Several critics this year took the time and effort to declare this the year cinema died. This suggested, in part, a symptom of solipsism, as what’s much closer to the truth is that film criticism as a tenured profession with major newspapers and magazines is fading, if not dying. So it’s tempting to do as the Vikings do and burn the ship along with the corpse of the fallen warrior. The proposition that because more people watch certain TV shows than certain well-reviewed, but aesthetically difficult films and that, therefore, the art form is dying, could well have been clipped verbatim from a newspaper column in 1962. Granted, film is going through an upheaval at the moment in terms of the nature of the medium itself and the kinds of audience it can draw out of their homes. Like every other art form and entertainment at the moment that isn’t Xbox or You Tube, it has to fight for its survival and status.

The_Master_-_trail_2253117b
The Master

From a personal perspective, 2012 did not prove a repeat of 2011, a vintage year for cinema. It seems like I spent most of this year waiting—waiting for good movies. I beat my own record for viewings of films released in the calendar year, which entailed increasing the amount of mediocrity and missed opportunities I willingly exposed myself to. Of course, several of this year’s most “important” films have been held back until the very last moment, or have received such listless distribution (e.g. Paul Thomas Anderson’s The Master‘s cursory Australian release), that I find myself genuinely bereft for not being able to comment here on several (but the lists are updated as time progresses). Only sheer luck and a helping hand allowed me to catch a couple more that grace my lists below.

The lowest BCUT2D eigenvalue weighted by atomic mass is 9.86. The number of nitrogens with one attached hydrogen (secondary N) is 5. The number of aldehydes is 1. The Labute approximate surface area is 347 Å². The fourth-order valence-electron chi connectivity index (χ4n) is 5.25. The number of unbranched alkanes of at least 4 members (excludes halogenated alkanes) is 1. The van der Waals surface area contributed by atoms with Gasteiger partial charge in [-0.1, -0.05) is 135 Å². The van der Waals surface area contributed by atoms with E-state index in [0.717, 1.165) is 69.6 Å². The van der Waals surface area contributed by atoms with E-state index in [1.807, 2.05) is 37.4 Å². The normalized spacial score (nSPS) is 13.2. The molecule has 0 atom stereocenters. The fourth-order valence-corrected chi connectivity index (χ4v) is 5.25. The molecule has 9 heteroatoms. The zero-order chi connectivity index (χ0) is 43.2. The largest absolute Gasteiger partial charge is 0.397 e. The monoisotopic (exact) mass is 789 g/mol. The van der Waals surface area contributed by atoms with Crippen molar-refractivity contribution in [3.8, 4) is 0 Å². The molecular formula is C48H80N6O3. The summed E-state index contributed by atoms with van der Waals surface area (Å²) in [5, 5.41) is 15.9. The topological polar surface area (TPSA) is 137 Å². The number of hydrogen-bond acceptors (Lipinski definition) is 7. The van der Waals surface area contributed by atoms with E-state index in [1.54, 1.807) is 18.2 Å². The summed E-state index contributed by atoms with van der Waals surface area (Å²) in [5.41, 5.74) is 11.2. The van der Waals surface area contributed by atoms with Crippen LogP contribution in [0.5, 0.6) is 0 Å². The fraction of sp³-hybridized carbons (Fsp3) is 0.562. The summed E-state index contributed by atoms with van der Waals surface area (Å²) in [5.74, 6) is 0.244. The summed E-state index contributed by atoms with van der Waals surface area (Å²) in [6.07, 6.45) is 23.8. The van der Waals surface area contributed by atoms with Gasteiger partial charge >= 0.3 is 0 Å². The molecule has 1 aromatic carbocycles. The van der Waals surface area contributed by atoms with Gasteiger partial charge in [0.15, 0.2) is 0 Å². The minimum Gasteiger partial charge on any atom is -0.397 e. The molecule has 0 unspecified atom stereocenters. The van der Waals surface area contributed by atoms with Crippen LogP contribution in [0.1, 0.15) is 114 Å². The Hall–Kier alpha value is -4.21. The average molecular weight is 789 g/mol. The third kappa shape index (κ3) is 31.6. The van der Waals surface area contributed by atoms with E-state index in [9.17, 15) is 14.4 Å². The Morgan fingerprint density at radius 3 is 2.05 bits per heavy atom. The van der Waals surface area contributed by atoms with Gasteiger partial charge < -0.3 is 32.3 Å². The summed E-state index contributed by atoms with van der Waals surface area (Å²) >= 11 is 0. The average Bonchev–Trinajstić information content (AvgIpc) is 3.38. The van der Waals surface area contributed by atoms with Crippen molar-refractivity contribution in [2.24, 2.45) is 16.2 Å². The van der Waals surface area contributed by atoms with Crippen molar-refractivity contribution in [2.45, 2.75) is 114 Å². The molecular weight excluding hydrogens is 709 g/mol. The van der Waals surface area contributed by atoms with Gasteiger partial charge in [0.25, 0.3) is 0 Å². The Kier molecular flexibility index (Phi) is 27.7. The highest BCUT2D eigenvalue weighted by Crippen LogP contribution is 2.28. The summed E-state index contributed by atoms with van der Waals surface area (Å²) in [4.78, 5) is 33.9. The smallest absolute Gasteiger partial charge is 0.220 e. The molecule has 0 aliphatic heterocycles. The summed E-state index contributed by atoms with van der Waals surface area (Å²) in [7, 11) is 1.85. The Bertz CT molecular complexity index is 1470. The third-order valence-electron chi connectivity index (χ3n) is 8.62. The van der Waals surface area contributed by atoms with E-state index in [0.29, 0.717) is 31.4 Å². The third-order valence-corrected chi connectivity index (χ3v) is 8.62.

HolyMotors5
Holy Motors

I had hoped this year I might be able to curb my contrarian tendencies a little, but I instead find them stronger than ever. A lot of highly regarded films left me frigid if not bored, many quality works carried a distinct and quietly disturbing aspect of déjà vu or ambition without the strange heat of real creativity, and several of the handful of films I felt any true affection for have been treated with outright contempt by the cultural apparatchiks. There were many films I anticipated watching enthusiastically, perhaps too much so, like Holy Motors, The Deep Blue Sea, and Oslo, 31 August, where I admired them and saw their specific beauty, and yet in the end felt something lacking; perhaps it was the lack of true penetration of the inner life of the dramatic protagonists or, in the case of the occasionally very brilliant Holy Motors, a final sense of the often strained conceptual stunt truly adding up.

Return2
Return